Recollections of A Virginian, By Dabney H. Maury, Page. 10.
Charles Scribners Sons, New York, 1894.
ARCHITECTURAL DESCRIPTION OF BUILDING CALLED FOR IN
5-A. of BULLETIN 3400
Name of Building ST. JULIAN
1. Building Plan ________ Cellar ( )
2. No. of stories ( 2 ) Attic classed as 1/2 story.
3. Material: Brick (x) Frame ( ) Stone ( ) Log ( )
4. If brick, state what bond: Flemish (x) English ( ) Common ( ) Other ( )
5. Kind of roof: Hip (x) Gabled ( ) Gambrel ( ) Lean-to ( ) Deck ( )
6. If church, describe or draw sketch of roof on reverse side.
7. Roof Material: Slate ( ) Shingle ( ) Metal (x )[Formerly shingle.] Tile ( )
8. Chimneys: Number (3) Brick (x) Stone ( ) Location [Rise from cornice ] End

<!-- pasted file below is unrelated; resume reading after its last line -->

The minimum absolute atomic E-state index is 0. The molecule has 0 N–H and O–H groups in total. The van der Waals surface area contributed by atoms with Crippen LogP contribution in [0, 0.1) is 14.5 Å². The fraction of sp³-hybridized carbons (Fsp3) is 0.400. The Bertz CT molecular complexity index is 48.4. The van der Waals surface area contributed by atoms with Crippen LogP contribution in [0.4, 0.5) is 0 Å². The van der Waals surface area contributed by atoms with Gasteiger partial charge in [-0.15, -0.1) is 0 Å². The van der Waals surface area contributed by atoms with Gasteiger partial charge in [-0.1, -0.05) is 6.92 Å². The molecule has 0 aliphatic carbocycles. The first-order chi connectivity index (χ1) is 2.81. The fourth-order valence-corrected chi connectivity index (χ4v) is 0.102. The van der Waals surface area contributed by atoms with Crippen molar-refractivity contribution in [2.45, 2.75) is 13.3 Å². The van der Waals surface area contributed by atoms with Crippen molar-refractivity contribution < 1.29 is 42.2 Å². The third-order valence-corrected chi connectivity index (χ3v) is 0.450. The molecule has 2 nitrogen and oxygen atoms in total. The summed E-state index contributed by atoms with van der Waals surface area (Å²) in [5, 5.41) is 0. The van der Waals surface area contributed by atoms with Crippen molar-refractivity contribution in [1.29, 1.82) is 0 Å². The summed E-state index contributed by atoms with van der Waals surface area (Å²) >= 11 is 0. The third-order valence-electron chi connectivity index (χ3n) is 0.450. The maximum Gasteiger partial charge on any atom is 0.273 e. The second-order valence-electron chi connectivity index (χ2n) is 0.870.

9. Weatherboarding: Early Georgian. Beaded ( ) Plain ( )
10. Cornices: Plain or Elaborate Material Wood
11. Windows: Number ( ) Size and number of panes
Wood-frame-Some old mountings and glazing in old section.
12. Shutters: Describe:
13. Dormers: Number, and Shape of roof None
15. Type of Entrance:
16. Columns: Doric ( ) Ionic ( ) Corinthian ( ) Square ( )
17. No. of Rooms: (6) Large ( ) Small ( ) Approimate ceiling height
18. Stairway: Open String ( ) Closed String ( ) Describe: Rail of trim walnut.
19. Cellar: Describe English basement, all plastered.
20. Doors: Style and type of wood Profile paneling, yellow pine,
large stiles and rails.
21. Walls: Panelled, papered, or painted. Paneled in east wall in dining
22. Interior Cornices
23. Hardware: Locks and hinges Wrought iron.
24. Floors: Yellow pine.
25. Mantels: Yellow pine, Wall of Troy and Federal Trim.
26. Misc: Federal Dado in two rooms.
27. Present condition and state if spoiled architecturally by remodelling:
28. Does occupant seem to appreciate old architectural features?
Your Name Sue K. Gordon.